BY ROBERT HENRIT
The very first stainless steel drums came out around 1973, although companies had obviously been experimenting with them for some time prior to this. All-metal drum sets themselves were certainly not new, in fact America’s amazing Duplex stuff was around something like 50 years ago. But, since stainless steel is a pretty expensive material, drums made from it needed to be priced accordingly.
Several manufacturers had a stab at stainless drums: ASBA, who were the first, followed by Leeman, Ludwig, Sonor, and much more recently, Apache. Unfortunately the first two of these companies are now truly defunct, while Sonor’s stainless product never even made it to these shores at all, simply because of its extremely high price. The Ludwigs were discontinued in the ’80s.
Without a shadow of a doubt, those Ludwigs were the best made of the lot. But then they should be since the company had, by the time of their introduction in 1975, at least 60 years experience of building metal snare drums.
None of the companies involved used just any old metal. It had to be top quality stainless steel, which was hard and strong enough to keep its shape. In essence it’s not particularly complicated to produce metal drums, and the machinery to make them is not that sophisticated. Normally a pre-cut, pre-drilled sheet of metal (frequently coated with protective plastic film) was fed through three adjustable rollers, which gradually bent the metal, first into a “C” shape, then into a circle of the correct diameter. Once this was accomplished, the metal could be joined on another machine that welded it along its seam. Prior to this joining process, in ASBA’s case, its raw edge was doubled over and afterwards, along with Leeman’s, was fitted with an inverted U-shaped plastic channel so it wouldn’t cut into the head. ASBA also thoughtfully pressed a concave bead into their shell from the edge to strengthen and stop it buckling. Ludwig, though, was a great deal more sophisticated. They actually formed 45° inverse flanges into the edges of their shells, which leads me to believe they were seamlessly formed on a lathe from a single disc of metal, like their metal snare drums. In theory I’m sure this could be the case, but unfortunately I have no confirmation of this.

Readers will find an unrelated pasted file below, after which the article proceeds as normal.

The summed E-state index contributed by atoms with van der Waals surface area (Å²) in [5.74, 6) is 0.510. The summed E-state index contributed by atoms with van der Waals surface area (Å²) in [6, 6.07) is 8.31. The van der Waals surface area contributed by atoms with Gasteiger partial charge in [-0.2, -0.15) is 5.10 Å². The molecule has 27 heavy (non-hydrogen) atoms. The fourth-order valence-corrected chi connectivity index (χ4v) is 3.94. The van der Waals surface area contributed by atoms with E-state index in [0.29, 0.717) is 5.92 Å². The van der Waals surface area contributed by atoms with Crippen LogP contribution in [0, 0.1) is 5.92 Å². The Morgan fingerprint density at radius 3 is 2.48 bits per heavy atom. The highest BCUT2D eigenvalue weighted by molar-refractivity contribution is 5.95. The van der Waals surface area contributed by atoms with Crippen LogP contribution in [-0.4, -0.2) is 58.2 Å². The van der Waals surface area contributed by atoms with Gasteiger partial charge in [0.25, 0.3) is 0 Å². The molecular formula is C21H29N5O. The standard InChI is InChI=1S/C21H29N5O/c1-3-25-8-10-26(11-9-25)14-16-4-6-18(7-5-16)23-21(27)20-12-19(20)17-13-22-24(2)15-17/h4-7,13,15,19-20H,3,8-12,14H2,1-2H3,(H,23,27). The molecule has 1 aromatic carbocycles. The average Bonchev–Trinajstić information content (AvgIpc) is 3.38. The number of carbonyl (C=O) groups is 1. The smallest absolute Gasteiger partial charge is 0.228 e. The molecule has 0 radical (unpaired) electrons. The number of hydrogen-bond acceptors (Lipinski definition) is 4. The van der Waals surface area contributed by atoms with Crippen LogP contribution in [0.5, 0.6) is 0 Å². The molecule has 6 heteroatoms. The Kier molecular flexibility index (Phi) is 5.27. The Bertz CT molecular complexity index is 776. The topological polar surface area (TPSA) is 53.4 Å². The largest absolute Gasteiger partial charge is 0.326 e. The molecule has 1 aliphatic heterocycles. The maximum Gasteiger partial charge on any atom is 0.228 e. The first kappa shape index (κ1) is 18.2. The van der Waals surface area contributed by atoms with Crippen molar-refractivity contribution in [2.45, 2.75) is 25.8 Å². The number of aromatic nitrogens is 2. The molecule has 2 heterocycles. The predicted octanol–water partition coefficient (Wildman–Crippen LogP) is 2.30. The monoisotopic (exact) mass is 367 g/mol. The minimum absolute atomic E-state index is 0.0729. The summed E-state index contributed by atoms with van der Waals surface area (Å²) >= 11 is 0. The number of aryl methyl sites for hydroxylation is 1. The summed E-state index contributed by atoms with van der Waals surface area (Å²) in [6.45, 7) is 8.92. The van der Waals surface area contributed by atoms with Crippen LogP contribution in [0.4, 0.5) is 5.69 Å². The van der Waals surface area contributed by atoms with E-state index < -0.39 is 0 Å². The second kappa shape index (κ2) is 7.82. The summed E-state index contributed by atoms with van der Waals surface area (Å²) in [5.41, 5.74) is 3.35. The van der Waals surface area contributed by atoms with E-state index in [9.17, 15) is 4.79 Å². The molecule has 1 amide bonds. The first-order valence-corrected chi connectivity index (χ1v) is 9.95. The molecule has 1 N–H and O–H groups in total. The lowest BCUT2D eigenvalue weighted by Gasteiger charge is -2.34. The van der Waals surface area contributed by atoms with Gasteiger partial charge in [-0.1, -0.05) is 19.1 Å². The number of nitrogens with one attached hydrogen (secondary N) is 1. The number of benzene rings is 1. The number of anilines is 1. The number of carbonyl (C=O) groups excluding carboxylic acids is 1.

Like acrylic shells, the stainless versions had a strength and rigidity problem in their larger diameters, therefore the bass drum certainly shouldn’t have ever been played without a front head on (although of course if you so desired you could cut a hole in it). This is the main reason ASBA pressed in those beads and Ludwig formed their inverse flanges.
It’s difficult to discover the thickness of the metal used by the companies way back then. But Ludwig’s seemed to be roughly the same gauge as on their celebrated 400 snares, but I suspect weren’t. I know Leeman used 16-gauge for their basses, 18- and 20- for their toms, and 22-gauge for their snares. I’m told modern Apaches use 16-gauge for the bass and snare and 18- for the toms. I remember that ASBA also used a slightly thicker gauge for their snares and bass drums, so I presume Ludwig did too.
Ludwig fitted their stainless drums with their usual lugs, spurs, and tom and leg holders, although (like the other makers) they thoughtfully placed extra-large cup washers behind all the fittings, so they didn’t distort the shells when pressure was applied. Their set was based on their ProBeat set which came with 13″ x 9″, 14″ x 10″, 18″ x 16″ and 24″ x 14″ (and an optional 16″ x 16”), and had wooden hoops inlaid with sparkle plastic and those large Camco-type spurs. It sold for $1,500.